If imitation is the greatest form of flattery…punk don’t flatter me. Tha Alkaholics
Apparently, there are no original ideas. Everything’s been done before. Original creativity does not exist. We all take our inspiration from somewhere, or rather, someone.
Recently, a friend of mine revealed her latest story idea. It sounded imaginative and original. I encouraged her to get typing as soon as we’d finished our soup. I was really thrilled for her; what an inspired idea. I couldn’t wait to read it.
However, when I excitedly told my husband that my great mate had a brilliant idea for a book, he said: ‘War of the Worlds.’ Turns out, it’s also very similar to The Stand by Stephen King. And probably countless others but, for her, the idea was entirely original and one she created solely.
She’s not abandoning the story but making it her own and doesn’t that sum up inspiration? As artists, we may be clueless as to when or where our inspiration came from. We may have watched, heard or read something ten years ago which bedded-down in our brains without our acknowledgement. How disappointing to discover later that our ingenious new idea has really just been nicked from someone else and we’re oblivious.
Can you imagine how frustrating it would be to write 90,000 words of a novel, only to be told, your story had been covered countless times and your take on the concept is much worse. If only there was a creativity database where aspiring artists could type in their original idea and see who else also has the same original idea. If only our imaginative thoughts and revelations could be trademarked. But even that wouldn’t stop the story stealers from thieving others’ sacred creations.
Would there be Harry Potter without The Worst Witch, the Chronicles of Narnia or the Iliad? Who knows. JK Rowling certainly doesn’t:
“I haven’t got the faintest idea where my ideas come from, or how much imagination works. I’m just grateful it does.”
Is poaching ideas from other people acceptable if the offence was accidental? If so, how do we feel about people who deliberately appropriate our ideas, plots, characters, witty lines etc. When does inspiration become imitation and when do they both become plagiarism? And at what point are we allowed to be pissed off?
We can keep all our thoughts and ideas to ourselves and lock them away in a chest under the bed, or, share our dreams with others and see what happens. If your friends suddenly decide to make your dreams, their dreams; then great. You’ve inspired them to think about what they want from their lives and to make the changes needed to achieve their goals. If, on the other hand, your friends take your ideas and pass them off as their own, then at the very least, they need to be defriended on Facebook.
Yet, I think I can say with confidence, we have all been swindlers of ideas, concepts, dress-sense and jokes; at some point in our lives. Conversely, we will remember being victims of stolen stories, games, songs etc. I will never forgive Stephanie Sanderson for pilfering my costume idea in the 1986 Christmas Cracker parade. I remember our mothers arguing in the car park afterwards. Mrs Sanderson shouted, ‘Victoria hardly has the monopoly on bloody Christmas stars!’ as my tin-foil wrapped arms and legs unravelled.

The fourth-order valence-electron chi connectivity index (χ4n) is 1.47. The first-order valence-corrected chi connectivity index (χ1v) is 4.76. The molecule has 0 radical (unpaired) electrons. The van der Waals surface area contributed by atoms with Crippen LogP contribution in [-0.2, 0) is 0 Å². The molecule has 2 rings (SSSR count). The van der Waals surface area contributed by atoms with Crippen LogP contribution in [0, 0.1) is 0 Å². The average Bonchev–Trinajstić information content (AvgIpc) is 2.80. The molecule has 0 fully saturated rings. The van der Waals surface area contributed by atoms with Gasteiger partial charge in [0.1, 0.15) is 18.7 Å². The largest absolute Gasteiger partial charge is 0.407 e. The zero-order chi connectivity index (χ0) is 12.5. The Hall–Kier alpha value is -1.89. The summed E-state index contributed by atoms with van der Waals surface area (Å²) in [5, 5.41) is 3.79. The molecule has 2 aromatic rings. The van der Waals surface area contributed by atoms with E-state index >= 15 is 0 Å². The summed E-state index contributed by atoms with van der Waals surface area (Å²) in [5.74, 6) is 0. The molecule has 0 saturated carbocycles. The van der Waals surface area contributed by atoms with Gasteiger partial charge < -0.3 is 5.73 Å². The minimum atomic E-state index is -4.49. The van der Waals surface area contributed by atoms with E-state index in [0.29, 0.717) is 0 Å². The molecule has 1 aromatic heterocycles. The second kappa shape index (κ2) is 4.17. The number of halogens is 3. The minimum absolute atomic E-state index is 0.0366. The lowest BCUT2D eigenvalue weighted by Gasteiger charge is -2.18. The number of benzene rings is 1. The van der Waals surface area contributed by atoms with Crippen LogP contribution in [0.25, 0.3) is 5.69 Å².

Whilst I can still recall my feelings of outrage that a friend had so brazenly copied me, I didn’t remember those feelings ten years later. My university years were awash with plagiarism. Indeed, it’s probably no estimation that a third of my dissertation was lifted straight from library books. And that goes for most of the essays I wrote too. What disappoints me now, is that I didn’t consider the authors’ feelings for a moment. My desire for a first or a 2:1 far outweighed any guilt I may have felt over the months and maybe years of work, the various authors had put into their books. I just took their thoughts and passed them off as my own. Outrageous.
If I could remember their names, I’d write and apologise. I’d try to explain that whilst my thievery was unforgivable, I was in a sticky situation having foolishly left just two weeks to research and write 20,000 words about the ‘The Causes and Consequences of Institutionalisation.’
Actually, I had just been lazy. And imitation and plagiarism is only undertaken by the lazy. True creativity takes colossal effort. Weeks, months and years are spent on researching, writing and developing ideas. How tempting it is then, to fast-track a way to creativity by plundering someone else’s.
Now I am a writer, my feelings on idea pinching and plagiarism have changed. I feel the same way about film piracy too. Illegally downloading media of any kind is sticking two fingers up to the creators and disrespecting the enormous amount of time and effort taken to produce art. And as much as I hate those poorly produced anti-piracy warnings that flash up before settling into a good film, they do have a point. Piracy is theft. Story stealing is theft. So, embrace inspiration but don’t imitate others. Put in the work and carve out your own path.
I wanted to add a nice picture to this post but didn’t want to steal one from Google Images.